Section 184 Indian Home Loan

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Office of Native American Programs U.S. Department of Housing and Urban Development

451 7th St SW Washington, D.C. 20410 Phone: 1-800-561-5913 FAX: 202-401-7909


Thomas C. Wright (D.C.), Director Office of Loan Guarantee Email: thomas.c.wright@hud.cov

Yvonne Johnson (Atlanta), Loan Guarantee Specialist Email: yvonne.t.johnson@

Deanna V. Lucero (Denver), Senior Loan Guarantee Specialist Email: deanna.v.lucero@

Krisa Johnson (D.C.), Loan Guarantee Specialist Email: krisa.m.johnson@








Office of Native American Programs U.S. Department of Housing and Urban Development

451 7th St SW, Room #5143

Washington, D.C. 20410














184 Can Be Used In:

- The Entire State - Select Counties


- Ineligible

Information about any HUD or ONAP program can be accessed through our website:


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Section 184 Indian Home Loan:

Bringing the Dream of Homeownership to Indian Country


PAGE 3 - what is Section 184?

helping dreams come true...

What is the Section 184 Loan Guarantee Program?

6 The Section 184 Indian Home Loan program is a mortgage product specifically for

American Indian and Alaska Native families, tribes, Alaska Villages or tribally designated

housing entities. Congress established this program in 1992 to facilitate homeownership in


Native American communities. With Section 184 financing you can get into a home with a

low down payment, no mortgage insurance and flexible underwriting.

If you are a potential homebuyer, Section 184 is a great product -- thanks to the low down payment requirement of 2.25% for loans over $50,000. If your loan amount is under $50,000, your down payment is 1.25%. Also, you don't have to pay a mortgage insurance premium each month. Instead, a one?time, 1% loan guarantee fee can be added to your final loan amount. Our underwriters are familiar with the unique issues and circumstances that Native Americans face when trying to get a mortgage in Indian Country.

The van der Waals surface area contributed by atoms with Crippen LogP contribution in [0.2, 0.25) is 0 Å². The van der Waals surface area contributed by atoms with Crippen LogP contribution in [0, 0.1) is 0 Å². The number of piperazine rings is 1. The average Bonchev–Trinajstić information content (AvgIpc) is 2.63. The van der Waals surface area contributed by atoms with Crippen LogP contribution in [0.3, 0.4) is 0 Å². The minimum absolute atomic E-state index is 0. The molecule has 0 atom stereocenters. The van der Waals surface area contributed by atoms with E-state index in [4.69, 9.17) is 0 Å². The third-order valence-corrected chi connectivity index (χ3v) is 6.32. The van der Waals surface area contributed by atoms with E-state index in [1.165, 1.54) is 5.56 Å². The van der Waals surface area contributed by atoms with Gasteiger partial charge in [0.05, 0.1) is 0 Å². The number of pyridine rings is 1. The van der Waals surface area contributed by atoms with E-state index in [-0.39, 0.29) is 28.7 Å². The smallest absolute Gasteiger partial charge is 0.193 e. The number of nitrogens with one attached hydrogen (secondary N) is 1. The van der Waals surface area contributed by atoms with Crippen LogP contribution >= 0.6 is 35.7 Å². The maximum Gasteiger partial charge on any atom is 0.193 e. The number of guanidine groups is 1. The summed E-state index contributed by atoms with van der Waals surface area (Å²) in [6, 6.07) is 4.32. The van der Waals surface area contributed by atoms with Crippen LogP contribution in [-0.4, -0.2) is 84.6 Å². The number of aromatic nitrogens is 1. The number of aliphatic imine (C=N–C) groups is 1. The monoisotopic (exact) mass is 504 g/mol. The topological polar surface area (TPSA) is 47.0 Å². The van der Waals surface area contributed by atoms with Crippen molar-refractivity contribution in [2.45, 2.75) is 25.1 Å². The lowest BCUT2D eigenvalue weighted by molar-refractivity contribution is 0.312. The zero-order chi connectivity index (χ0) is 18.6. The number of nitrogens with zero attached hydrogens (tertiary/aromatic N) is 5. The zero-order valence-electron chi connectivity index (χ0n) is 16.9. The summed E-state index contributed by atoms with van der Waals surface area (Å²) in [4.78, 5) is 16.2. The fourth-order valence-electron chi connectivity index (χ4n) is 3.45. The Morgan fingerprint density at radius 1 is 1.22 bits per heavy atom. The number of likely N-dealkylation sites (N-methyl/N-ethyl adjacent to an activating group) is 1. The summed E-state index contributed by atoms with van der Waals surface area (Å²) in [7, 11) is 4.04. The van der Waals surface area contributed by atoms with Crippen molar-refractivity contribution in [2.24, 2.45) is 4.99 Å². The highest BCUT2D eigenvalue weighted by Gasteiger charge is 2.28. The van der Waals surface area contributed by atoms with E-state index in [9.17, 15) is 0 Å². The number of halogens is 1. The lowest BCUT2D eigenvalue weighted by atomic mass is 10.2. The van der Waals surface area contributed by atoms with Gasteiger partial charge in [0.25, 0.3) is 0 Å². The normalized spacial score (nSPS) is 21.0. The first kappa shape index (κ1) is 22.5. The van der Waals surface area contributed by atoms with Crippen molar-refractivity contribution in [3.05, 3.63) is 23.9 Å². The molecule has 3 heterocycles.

PAGE 4 - LOAN PROVIDES YOU (center spread)

PAGE 5 - Program Overview (center spread)

Basics of the Program

Homeownership for Native Americans

6 In 1992, Congress established the Section 184 Indian Home Loan Program. The program was designed to offer homeownership and housing rehabilitation opportunities for eligible Native American individuals, families, tribes and tribally designated housing entities (including Indian Housing Authorities) on their native lands and within an approved Indian area.

Why a Loan Program Specific to Native Americans?

Because of the unique status of Indian lands, Native American homeownership is an underserved market. The Section 184 program was designed to improve access to capital for Native Americans and provide private funding opportunities for tribal housing agencies.

How Does Section 184 Work?

6 HUD guarantees each mortgage loan made to

eligible borrowers. The loan guarantee assures

the lender that its investment will be repaid in

the event of a foreclosure. The borrower pays

a 1% loan guarantee fee at closing, which may


be financed in the mortgage or paid in cash. The

borrower applies for the loan with a participating

lender, or works with the tribe and the Bureau of

Indian Affairs if leasing tribal land. The lender then

evaluates the necessary loan documentation and

submits the loan for approval to the HUD